BY BILL PHILLIPS
Ottawa’s nearly $1 billion in aid for companies hit by softwood lumber tariffs isn’t new funding, says Skeena-Bulkley Valley MP Nathan Cullen.
“A lot of it is re-circulated money,” Cullen said Wednesday during a scrum with northern reporters. “It’s money that was already planned and they rolled it into one package to get to a more significant number.”
The federal government announced June 1 that it is providing $867 million in measures to support forest industry companies affected by U.S. measures targeting softwood lumber.
The funding includes federal loans and loan guarantees to complement provincial efforts for viable Canadian companies. Export Development Canada (EDC) will make commercial financing and risk management solutions — including loans and loan guarantees — valued at up to $500 million available to assist viable forestry companies. The Business Development Bank of Canada (BDC) will make $105 million in commercial financing available to help eligible forestry companies in the short and medium term. Funding for further loan guarantees may be considered by the Government in the future to address changing market conditions.
Cullen said his biggest concern with the ongoing trade dispute which saw the U.S. impose duties averaging 20 per cent on Canada lumber heading south, is how it will affect smaller, independent mills.
“They can’t sustain long attacks against their products,” Cullen said. “Obviously the American plan is to wipe out more and more producers on the Canadian side.”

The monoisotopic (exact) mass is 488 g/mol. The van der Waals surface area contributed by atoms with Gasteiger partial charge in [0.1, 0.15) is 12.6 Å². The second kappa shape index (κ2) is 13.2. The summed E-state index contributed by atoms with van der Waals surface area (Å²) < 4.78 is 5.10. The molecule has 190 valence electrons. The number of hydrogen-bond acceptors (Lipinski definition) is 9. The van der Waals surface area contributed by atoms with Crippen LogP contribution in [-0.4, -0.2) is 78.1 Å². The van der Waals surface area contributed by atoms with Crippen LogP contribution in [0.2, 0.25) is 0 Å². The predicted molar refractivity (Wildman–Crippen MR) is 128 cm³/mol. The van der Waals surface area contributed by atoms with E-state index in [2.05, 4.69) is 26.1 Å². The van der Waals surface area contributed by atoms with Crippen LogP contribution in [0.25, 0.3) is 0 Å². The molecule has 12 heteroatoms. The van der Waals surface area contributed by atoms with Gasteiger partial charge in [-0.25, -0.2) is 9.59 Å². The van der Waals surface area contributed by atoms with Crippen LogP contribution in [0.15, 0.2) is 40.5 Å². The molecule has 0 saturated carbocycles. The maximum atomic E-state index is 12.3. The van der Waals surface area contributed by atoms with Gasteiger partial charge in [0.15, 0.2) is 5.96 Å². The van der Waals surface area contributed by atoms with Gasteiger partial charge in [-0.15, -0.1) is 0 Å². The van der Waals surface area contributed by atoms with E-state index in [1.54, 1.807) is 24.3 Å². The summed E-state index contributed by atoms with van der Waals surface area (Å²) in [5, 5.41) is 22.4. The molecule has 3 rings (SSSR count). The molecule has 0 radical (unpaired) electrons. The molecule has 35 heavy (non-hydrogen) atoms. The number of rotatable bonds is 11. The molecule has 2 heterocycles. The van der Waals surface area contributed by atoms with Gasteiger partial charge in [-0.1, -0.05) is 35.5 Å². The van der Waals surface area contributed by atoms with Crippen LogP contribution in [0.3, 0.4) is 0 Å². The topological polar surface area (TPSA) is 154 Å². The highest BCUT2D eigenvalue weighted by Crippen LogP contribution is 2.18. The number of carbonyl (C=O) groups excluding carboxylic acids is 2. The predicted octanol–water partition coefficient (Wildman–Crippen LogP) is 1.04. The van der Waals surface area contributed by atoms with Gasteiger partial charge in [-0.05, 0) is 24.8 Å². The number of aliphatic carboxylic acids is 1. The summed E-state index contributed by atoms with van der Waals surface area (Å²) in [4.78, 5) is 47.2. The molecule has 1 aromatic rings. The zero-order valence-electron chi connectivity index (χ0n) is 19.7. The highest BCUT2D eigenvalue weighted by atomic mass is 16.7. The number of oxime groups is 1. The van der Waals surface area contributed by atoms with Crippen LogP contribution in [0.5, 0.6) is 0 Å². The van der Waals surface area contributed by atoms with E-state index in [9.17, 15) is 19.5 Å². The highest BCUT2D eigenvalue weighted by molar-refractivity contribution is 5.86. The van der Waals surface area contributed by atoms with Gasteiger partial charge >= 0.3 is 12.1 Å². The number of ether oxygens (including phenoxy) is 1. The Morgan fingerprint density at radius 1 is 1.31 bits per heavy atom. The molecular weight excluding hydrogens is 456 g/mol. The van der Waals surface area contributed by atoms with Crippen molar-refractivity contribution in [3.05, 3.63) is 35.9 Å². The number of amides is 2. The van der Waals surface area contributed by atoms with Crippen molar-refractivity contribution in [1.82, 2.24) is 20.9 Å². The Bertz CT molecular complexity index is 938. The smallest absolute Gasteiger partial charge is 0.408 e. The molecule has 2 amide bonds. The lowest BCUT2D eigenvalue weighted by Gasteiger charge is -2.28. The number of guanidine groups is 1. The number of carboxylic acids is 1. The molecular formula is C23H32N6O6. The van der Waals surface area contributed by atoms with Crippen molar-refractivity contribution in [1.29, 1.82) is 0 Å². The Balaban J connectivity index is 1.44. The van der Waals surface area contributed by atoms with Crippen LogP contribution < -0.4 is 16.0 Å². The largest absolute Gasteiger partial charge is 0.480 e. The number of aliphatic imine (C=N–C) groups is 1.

Part of the problem during this set of talks is the fact that many major Canadian lumber producers are now heavily invested in operations south of the border as well.
“They were an ally in fighting softwood last time,” Cullen said. “My concern is their enthusiasm, their energy isn’t going to be as great, simply because they’ve placed a bet on both sides of the table.”
He said the federal government does lots of talking about diversifying markets, but “they don’t seem to have any urgency on doing that.”
Cullen said he would like to see help for workers to stay in their communities, should they be laid off because of the dispute. He added it’s disappointing that Ottawa didn’t move earlier on getting a deal with the U.S.
“This whole file has been neglected,” Cullen said. “We’ve had lots of advance notice and you didn’t have to be a trade genius to know that the Americans were likely to launch another case. “I’m frustrated everyone hits the alarm bells now, when we had more than two years of notice that this was coming.”